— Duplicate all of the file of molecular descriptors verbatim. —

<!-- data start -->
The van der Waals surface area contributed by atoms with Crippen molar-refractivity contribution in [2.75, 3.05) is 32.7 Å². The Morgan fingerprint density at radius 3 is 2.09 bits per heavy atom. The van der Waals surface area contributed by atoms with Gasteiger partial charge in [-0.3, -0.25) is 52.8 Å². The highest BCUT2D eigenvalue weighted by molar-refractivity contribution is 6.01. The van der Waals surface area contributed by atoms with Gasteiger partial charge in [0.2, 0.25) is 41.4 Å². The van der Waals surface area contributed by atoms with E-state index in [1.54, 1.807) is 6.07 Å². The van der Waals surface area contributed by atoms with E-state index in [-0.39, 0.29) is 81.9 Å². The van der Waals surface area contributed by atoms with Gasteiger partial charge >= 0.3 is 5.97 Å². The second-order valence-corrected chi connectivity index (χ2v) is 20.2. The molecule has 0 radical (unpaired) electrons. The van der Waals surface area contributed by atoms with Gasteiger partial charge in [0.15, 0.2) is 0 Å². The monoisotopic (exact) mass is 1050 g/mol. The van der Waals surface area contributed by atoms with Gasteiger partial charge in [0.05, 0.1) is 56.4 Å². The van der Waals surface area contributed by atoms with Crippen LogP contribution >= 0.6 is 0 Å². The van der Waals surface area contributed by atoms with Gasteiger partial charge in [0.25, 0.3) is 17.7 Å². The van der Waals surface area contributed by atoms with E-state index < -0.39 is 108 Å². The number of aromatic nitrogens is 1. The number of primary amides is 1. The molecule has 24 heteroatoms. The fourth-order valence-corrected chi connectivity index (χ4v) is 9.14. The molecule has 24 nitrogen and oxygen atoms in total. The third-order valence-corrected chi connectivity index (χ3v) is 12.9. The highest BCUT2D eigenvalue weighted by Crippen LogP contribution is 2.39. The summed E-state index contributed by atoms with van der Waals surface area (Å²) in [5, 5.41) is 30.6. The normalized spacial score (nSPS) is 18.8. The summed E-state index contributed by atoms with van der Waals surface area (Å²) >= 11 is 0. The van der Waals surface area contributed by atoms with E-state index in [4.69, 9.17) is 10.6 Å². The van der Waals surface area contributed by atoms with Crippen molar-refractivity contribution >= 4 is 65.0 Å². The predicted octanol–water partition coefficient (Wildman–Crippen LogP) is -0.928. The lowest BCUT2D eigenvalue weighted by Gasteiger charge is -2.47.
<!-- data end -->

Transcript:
The van der Waals surface area contributed by atoms with Crippen molar-refractivity contribution in [2.75, 3.05) is 32.7 Å². The Morgan fingerprint density at radius 3 is 2.09 bits per heavy atom. The van der Waals surface area contributed by atoms with Gasteiger partial charge in [-0.3, -0.25) is 52.8 Å². The highest BCUT2D eigenvalue weighted by molar-refractivity contribution is 6.01. The van der Waals surface area contributed by atoms with Gasteiger partial charge in [0.2, 0.25) is 41.4 Å². The van der Waals surface area contributed by atoms with E-state index in [1.54, 1.807) is 6.07 Å². The van der Waals surface area contributed by atoms with E-state index in [-0.39, 0.29) is 81.9 Å². The van der Waals surface area contributed by atoms with Gasteiger partial charge >= 0.3 is 5.97 Å². The second-order valence-corrected chi connectivity index (χ2v) is 20.2. The molecule has 0 radical (unpaired) electrons. The van der Waals surface area contributed by atoms with Gasteiger partial charge in [0.15, 0.2) is 0 Å². The monoisotopic (exact) mass is 1050 g/mol. The van der Waals surface area contributed by atoms with Gasteiger partial charge in [0.05, 0.1) is 56.4 Å². The van der Waals surface area contributed by atoms with Crippen LogP contribution >= 0.6 is 0 Å². The van der Waals surface area contributed by atoms with Gasteiger partial charge in [0.25, 0.3) is 17.7 Å². The van der Waals surface area contributed by atoms with E-state index < -0.39 is 108 Å². The number of aromatic nitrogens is 1. The number of primary amides is 1. The molecule has 24 heteroatoms. The fourth-order valence-corrected chi connectivity index (χ4v) is 9.14. The molecule has 24 nitrogen and oxygen atoms in total. The third-order valence-corrected chi connectivity index (χ3v) is 12.9. The highest BCUT2D eigenvalue weighted by Crippen LogP contribution is 2.39. The summed E-state index contributed by atoms with van der Waals surface area (Å²) in [5, 5.41) is 30.6. The normalized spacial score (nSPS) is 18.8. The summed E-state index contributed by atoms with van der Waals surface area (Å²) >= 11 is 0. The van der Waals surface area contributed by atoms with E-state index in [4.69, 9.17) is 10.6 Å². The van der Waals surface area contributed by atoms with Crippen molar-refractivity contribution >= 4 is 65.0 Å². The predicted octanol–water partition coefficient (Wildman–Crippen LogP) is -0.928. The lowest BCUT2D eigenvalue weighted by Gasteiger charge is -2.47.